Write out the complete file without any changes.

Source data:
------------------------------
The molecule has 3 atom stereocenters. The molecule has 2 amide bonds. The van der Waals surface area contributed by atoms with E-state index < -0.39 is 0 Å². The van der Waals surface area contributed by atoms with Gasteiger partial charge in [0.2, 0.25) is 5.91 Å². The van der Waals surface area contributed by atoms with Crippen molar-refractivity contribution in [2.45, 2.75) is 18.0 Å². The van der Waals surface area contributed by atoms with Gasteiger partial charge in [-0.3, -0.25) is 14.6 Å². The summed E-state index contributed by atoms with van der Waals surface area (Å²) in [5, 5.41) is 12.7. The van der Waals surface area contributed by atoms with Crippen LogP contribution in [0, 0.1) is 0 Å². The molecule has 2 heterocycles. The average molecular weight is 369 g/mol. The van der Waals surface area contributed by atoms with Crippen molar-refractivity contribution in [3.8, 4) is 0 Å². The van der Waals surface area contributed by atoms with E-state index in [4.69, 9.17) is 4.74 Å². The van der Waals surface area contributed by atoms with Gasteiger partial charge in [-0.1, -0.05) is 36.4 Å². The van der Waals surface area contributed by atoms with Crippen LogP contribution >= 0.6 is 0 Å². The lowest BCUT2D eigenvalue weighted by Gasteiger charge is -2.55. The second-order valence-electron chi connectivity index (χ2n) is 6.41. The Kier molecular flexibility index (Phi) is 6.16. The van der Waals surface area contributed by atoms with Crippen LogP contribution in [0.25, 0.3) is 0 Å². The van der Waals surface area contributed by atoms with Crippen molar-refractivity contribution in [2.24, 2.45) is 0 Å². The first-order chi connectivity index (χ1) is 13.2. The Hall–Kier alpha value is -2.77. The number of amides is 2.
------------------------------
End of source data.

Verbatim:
The molecule has 3 atom stereocenters. The molecule has 2 amide bonds. The van der Waals surface area contributed by atoms with E-state index < -0.39 is 0 Å². The van der Waals surface area contributed by atoms with Gasteiger partial charge in [0.2, 0.25) is 5.91 Å². The van der Waals surface area contributed by atoms with Crippen molar-refractivity contribution in [2.45, 2.75) is 18.0 Å². The van der Waals surface area contributed by atoms with Gasteiger partial charge in [-0.3, -0.25) is 14.6 Å². The summed E-state index contributed by atoms with van der Waals surface area (Å²) in [5, 5.41) is 12.7. The van der Waals surface area contributed by atoms with Crippen LogP contribution in [0, 0.1) is 0 Å². The molecule has 2 heterocycles. The average molecular weight is 369 g/mol. The van der Waals surface area contributed by atoms with Crippen molar-refractivity contribution in [3.8, 4) is 0 Å². The van der Waals surface area contributed by atoms with E-state index in [4.69, 9.17) is 4.74 Å². The van der Waals surface area contributed by atoms with Gasteiger partial charge in [-0.1, -0.05) is 36.4 Å². The van der Waals surface area contributed by atoms with Crippen LogP contribution >= 0.6 is 0 Å². The lowest BCUT2D eigenvalue weighted by Gasteiger charge is -2.55. The second-order valence-electron chi connectivity index (χ2n) is 6.41. The Kier molecular flexibility index (Phi) is 6.16. The van der Waals surface area contributed by atoms with Crippen LogP contribution in [0.25, 0.3) is 0 Å². The van der Waals surface area contributed by atoms with Crippen molar-refractivity contribution in [2.24, 2.45) is 0 Å². The first-order chi connectivity index (χ1) is 13.2. The Hall–Kier alpha value is -2.77. The number of amides is 2.